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Ex Vivo Culture of Lung Buds on the Chorioallantoic Membrane of the Avian Embryo

Selleck, Mark A. J. and Figueroa, Raul and Lansford, Rusty and Bronner-Fraser, Marianne (2016) Ex Vivo Culture of Lung Buds on the Chorioallantoic Membrane of the Avian Embryo. American Journal of Respiratory and Critical Care Medicine, 193 . Art. No. A5945. ISSN 1073-449X. http://resolver.caltech.edu/CaltechAUTHORS:20170126-090551112

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Abstract

Rationale: Development of the vertebrate lung involves a complex series of interactions between the foregut endoderm and the adjacent mesenchyme, resulting in formation of the paired lung buds. The lung buds subsequently give rise to mature lungs through processes which include branching morphogenesis, cell commitment and differentiation. At present it remains unclear what other cell types may play a role in patterning of the developing airways and the generation of diverse cell lineages. To address this problem, we have developed an ex vivo lung culture system which allows us to experimentally manipulate the developing lung buds. The chick embryo lends itself particularly well to such manipulations and It has long served as an important model system for developmental studies. In addition, development of the respiratory system in birds has been the subject of numerous descriptive studies which can provide a useful background to more experimental approaches. Methods: We have explanted the lung buds of developing day 4 chick or quail embryos onto the chorioallantoic membranes of host embryos at a similar developmental stage. In some cases, donor king buds were taken from transgenic quail, in which all or a subset of cells were labeled constitutively through expression of fluorescent chimeric protein. The explants were cultured further before fixation and analysis by conventional and confocal laser scanning microscopy. Results: We have demonstrated that developing lung buds explanted to chorioallantoic membranes continue to develop further, in some cases surviving for a further 6 days of development. In addition, the simple airway of the explanted lung buds undergoes branching morphogenesis to form a complex airway comparable to that found in lungs of similarly-staged un-operated embryos. Moreover, the explanted lung buds develop a capillary network that appears to establish a circulation with that of the chorioallantoic membrane. Conclusions: The chorioallantoic membrane culture system can be used to sustain the growth and development of isolated chick and quail lung buds, thus permitting their experimental manipulation to determine the role of different cell populations in lung development.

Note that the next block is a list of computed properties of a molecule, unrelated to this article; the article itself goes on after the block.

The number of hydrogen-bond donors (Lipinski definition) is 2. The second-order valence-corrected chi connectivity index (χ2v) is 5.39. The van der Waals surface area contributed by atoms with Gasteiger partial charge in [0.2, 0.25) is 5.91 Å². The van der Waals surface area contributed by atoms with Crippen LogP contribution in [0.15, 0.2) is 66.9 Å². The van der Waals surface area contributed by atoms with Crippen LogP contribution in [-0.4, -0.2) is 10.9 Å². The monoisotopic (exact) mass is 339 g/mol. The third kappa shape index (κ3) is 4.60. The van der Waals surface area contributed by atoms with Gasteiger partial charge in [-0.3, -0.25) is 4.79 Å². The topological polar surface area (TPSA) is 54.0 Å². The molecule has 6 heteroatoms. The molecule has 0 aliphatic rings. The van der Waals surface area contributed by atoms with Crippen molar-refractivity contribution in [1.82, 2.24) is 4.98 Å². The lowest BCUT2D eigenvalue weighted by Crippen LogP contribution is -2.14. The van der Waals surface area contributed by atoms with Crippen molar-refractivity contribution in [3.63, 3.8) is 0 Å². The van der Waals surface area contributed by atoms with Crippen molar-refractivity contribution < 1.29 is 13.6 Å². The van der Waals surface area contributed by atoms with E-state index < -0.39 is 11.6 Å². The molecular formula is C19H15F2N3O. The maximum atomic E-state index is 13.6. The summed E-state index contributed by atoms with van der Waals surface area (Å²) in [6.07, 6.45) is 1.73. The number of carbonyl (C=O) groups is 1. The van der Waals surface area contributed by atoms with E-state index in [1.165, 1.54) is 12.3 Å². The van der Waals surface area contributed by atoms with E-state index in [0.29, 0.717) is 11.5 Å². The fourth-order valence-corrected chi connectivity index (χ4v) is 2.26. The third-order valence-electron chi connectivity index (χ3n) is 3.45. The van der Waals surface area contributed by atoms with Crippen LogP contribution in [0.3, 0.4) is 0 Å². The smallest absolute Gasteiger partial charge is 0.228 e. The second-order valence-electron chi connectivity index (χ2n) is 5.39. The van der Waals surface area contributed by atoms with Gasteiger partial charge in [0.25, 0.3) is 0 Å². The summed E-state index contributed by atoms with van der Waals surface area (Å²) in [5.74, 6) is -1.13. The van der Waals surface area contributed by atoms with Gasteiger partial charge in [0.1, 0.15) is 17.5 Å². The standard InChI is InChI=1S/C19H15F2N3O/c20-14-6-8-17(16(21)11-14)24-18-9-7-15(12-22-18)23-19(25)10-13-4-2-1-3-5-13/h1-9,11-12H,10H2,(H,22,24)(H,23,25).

Item Type:Article
Related URLs:
URLURL TypeDescription
http://www.atsjournals.org/doi/abs/10.1164/ajrccm-conference.2016.193.1_MeetingAbstracts.A5945PublisherArticle
ORCID:
AuthorORCID
Lansford, Rusty0000-0002-2159-3699
Bronner-Fraser, Marianne0000-0003-4274-1862
Additional Information:© 2016 American Thoracic Society.
Record Number:CaltechAUTHORS:20170126-090551112
Persistent URL:http://resolver.caltech.edu/CaltechAUTHORS:20170126-090551112
Usage Policy:No commercial reproduction, distribution, display or performance rights in this work are provided.
ID Code:73749
Collection:CaltechAUTHORS
Deposited By: Tony Diaz
Deposited On:26 Jan 2017 17:19
Last Modified:23 Nov 2017 21:19

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